The Brakes of your car performs a very important function and there is a need for you to properly maintain them and ensure that they function at optimum function.
Your car brakes however have a number of parts. The brake caliper, brake pads, and brake rotor are the primary components of most car disc brake systems.
Of the three parts of a car braking system, the brake pads and rotors on all cars wear out eventually, but brake wear is dependent on a number of factors.
This is one of the primary reasons that your braking system gets destroyed. How hard a driver pushes their brakes greatly affects how long the brake pads last.
Some drivers are used to riding their cars at stop speed and stopping abruptly, while others gently coast to a stop. Smooth, gradual braking increases the lifespan of your pad. You should however note that you can brake abruptly when safety calls.
Due to stop-and-go traffic and traffic lights, driving in the city is harder on brakes than driving out in the country or on long straight roads because braking is required less frequently.
Driving in mountainous areas that have steep elevation changes can take a toll on your car, because it’s often necessary to ride the brakes to control downhill speed.
Brake pad hardness
Brake pads are available in different compounds to suit different driving needs. Hard compound brake pads last longer but need to be warm before they perform well, and can be mostly found on performance cars.
Soft compound brake pads perform better at low speeds, such as in urban areas. Too much heat can melt the compounds of the pad onto the brake rotor and reduce brake performance if the driving gets too extreme.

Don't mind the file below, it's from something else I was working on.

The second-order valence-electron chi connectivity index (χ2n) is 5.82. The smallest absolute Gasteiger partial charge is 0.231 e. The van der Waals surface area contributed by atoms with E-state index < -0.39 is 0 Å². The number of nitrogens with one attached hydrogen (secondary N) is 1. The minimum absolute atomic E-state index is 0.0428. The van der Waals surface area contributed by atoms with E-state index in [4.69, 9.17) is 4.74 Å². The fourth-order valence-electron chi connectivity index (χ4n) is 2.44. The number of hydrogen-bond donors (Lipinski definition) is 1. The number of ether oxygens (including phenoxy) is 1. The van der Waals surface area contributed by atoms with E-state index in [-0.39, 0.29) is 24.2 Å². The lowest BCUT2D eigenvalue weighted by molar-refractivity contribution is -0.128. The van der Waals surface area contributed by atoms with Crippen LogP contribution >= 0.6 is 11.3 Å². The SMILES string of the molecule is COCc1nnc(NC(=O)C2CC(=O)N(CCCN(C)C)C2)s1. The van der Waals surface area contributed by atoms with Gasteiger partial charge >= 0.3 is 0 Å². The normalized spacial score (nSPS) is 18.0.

The materials that make up the brake rotor and brake pad can also determine how long they last. Carbon-ceramic brakes last longer than standard metal brakes, but they need to be warmer than the alternative to be effective.
However, carbon-ceramic brakes are very expensive and found almost exclusively on high-performance sports cars. Steel or other metal brakes are much more common and can sti serve a variety of driving conditions.
How Do You Know You Need A Replacement?
Generally, brake pads need to be replaced after about 80,000 kilometres. Some need to be replaced after 40,000, while others can last over 100,000 kilometres. Everything depends on the factors listed above.
To get a more accurate number for your car’s specific needs, consult the owner’s manual. The other factors that can tell you if your brakes are wearing out are:
Have your mechanic inspect your pads whenever the tyres are rotated or the oil is changed to check the thickness. Brake pads have small metal hairs at the very bottom to let the driver know when they are about to run out of grippy material. Immediately replace any brake pad making a squealing or scraping noise.
If braking becomes jittery, the rotors may be warped. Treatments that clean or grind down the surface of the rotor in order to make it flat again will get it back to normal. It however is less expensive to replace the brake rotor.
If the brakes look worn out or lose performance, they should be replaced. If there are any unusual noises or sparks coming from the brakes, have them inspected immediately. Good, functional brakes are key to safe, predictable braking and safe motoring!